Online Education : The Challenges Ahead

Online Education sites have become very popular. As someone who credits a large part of his success to the knowledge imparted by others via various means like formal degree, websites, books, etc – it seems to be just right that web based education is taking off in a big way, since the quest for knowledge never ends.

I guess Khan Academy was the tipping point in the whole online education space. Since the beginning of this year, I have come across multiple online sites like Codeacademy, Code School, Coursera and many more. I cannot even remember the number of sites that have been popping up every now and then, which offer courses written by professionals or from some of the top universities in the world.

At first glance, it seems very attractive and I am sure that these sites have their legion of followers who are actively taking courses. What I find attractive is that to anyone who is interested, these sites give you courses that you could take based on your interest or current priority. For e.g. if I am looking at learning a specific technology and have just a weekend or so, I might most likely do that on Code School, if they have the course since the material is ready, relevant and complete in the form of lessons. On the other hand, if I want to do a course that is spread across months, has some assignments to submit and gives me a feel of actually doing a college like course, there are options available at other sites.

All is good then in the online education world. But there is a constant nagging thought that concerns me about these sites. It is not a problem per se with what the sites are doing but more about how they can take this whole movement to the next level. And here I mean by how does one get the masses involved into this whole movement. There are some solid marketing campaigns being done where they say that they want the whole world to code, etc. But I have spent enough years in the industry to read that, smile and move on. We definitely do not want the whole world to code but we definitely want that more industry professionals itself use these tools as a form of constant learning.

They are already doing that now but in very small numbers. Based on some discussions that I have had with people, here are some general level comments about what might need to still happen:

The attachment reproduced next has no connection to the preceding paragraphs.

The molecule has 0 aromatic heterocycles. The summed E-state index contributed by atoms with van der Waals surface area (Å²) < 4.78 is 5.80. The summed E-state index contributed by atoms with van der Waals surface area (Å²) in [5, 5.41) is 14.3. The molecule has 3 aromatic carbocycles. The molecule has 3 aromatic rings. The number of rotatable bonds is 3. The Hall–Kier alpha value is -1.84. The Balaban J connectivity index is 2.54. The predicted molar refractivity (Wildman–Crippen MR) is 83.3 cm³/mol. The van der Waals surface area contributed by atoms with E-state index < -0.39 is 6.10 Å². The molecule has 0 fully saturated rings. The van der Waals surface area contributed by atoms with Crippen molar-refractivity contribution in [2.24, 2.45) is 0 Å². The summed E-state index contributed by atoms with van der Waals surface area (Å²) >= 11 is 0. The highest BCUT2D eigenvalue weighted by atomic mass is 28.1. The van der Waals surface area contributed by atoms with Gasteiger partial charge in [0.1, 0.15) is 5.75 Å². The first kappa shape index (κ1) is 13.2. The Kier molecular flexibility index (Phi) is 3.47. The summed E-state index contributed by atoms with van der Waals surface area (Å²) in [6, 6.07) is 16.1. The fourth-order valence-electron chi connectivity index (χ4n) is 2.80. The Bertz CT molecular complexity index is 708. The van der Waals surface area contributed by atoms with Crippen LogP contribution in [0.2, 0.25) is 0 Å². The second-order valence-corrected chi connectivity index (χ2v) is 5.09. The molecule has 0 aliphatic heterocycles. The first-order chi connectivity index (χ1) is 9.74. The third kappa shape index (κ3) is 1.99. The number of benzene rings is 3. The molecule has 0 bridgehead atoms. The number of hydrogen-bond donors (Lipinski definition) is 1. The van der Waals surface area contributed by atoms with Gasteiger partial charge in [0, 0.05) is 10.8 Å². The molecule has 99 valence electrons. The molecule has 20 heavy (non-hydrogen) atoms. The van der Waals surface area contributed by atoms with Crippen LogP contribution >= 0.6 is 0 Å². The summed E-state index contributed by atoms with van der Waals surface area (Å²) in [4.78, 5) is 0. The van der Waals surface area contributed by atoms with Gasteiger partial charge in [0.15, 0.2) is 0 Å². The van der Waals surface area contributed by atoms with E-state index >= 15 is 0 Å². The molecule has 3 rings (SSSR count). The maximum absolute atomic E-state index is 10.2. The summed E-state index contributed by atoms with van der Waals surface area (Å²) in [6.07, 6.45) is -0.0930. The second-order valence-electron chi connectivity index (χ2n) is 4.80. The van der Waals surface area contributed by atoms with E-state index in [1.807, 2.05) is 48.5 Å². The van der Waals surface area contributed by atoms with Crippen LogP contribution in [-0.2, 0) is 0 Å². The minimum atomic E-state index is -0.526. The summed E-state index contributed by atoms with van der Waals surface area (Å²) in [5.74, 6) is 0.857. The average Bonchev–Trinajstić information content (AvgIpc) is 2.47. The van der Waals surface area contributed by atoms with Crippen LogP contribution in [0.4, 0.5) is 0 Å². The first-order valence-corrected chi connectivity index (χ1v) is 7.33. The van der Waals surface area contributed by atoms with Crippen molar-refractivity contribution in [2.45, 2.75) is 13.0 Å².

• The Certificate problem: Everyone loves certifications, no matter how much one argues against them. Each of these sites do give a certificate of some sort on completion. But what value does it hold today? To explain the problem better, most folks are looking for better job opportunities and they are willing to invest time and money in stuff that can help them do that. If employers are willing to consider the certificates given by these online educational universities, the tide could change. Without any acknowledgement of that sort, it will only end up mostly with people who are interested in knowledge and doing it for the sheer joy of learning. In essence what I am trying to say here is that we need to understand what it will take for employers in the future to accept these certificates or degrees being given.
  • Online Identity: This is a challenging problem. Assuming that the first problem that I defined above i.e. of certificates being accepted gets solved, how does one verify that it was indeed the same person who actually completed the course and so on. Given that this is not a unique problem because it exists in the real physical world also. But organizations have come up with background checks, etc – so I don’t know how this would apply to online degrees.
  • Ranking Systems: It would be great to have a umbrella organization under which all these online course vendors/universities are affiliated too and an ecosystem emerges that can help consumers identify similar courses across all the vendors, ratings and so on. Maybe even a ranking system could evolve that could limit the number of folks joining a particular course at a particular university. Just a thought.
  • Quality: The top universities pride themselves on their quality and a large part of their success is also due to the way they filter who gets through a sometimes tough but necessary entrance qualification test/criteria. The way the current online education vendors are modeled, they don’t seem to particular worry about this aspect. The important part in their strategy is to grow and that means numbers. And if we talk about sheer numbers, it will mean that generally anyone with a machine and connection is a potential signup candidate. I could be wrong but the point I am making is to see if there are ways that the quality of folks taking it is upped in some way or the other.
  • Bandwidth: This is an issue in many parts of the world. There are pockets that are enjoying super speeds but when we average things out, it does not give a pretty picture and there are miles to go. But this is a problem that is going to continuously keep getting less relevant as time goes by, since Bandwidth investments are going up, people will have more spending power and the internet plan costs also move south.

These are just some initial thoughts. I am not working at any of the firms that provide these courses so I do not have the big picture neither the inside knowledge of what plans they have to tackle these issues. I am sure they do and I would love to hear from them or from anyone.

I look forward to your comments.

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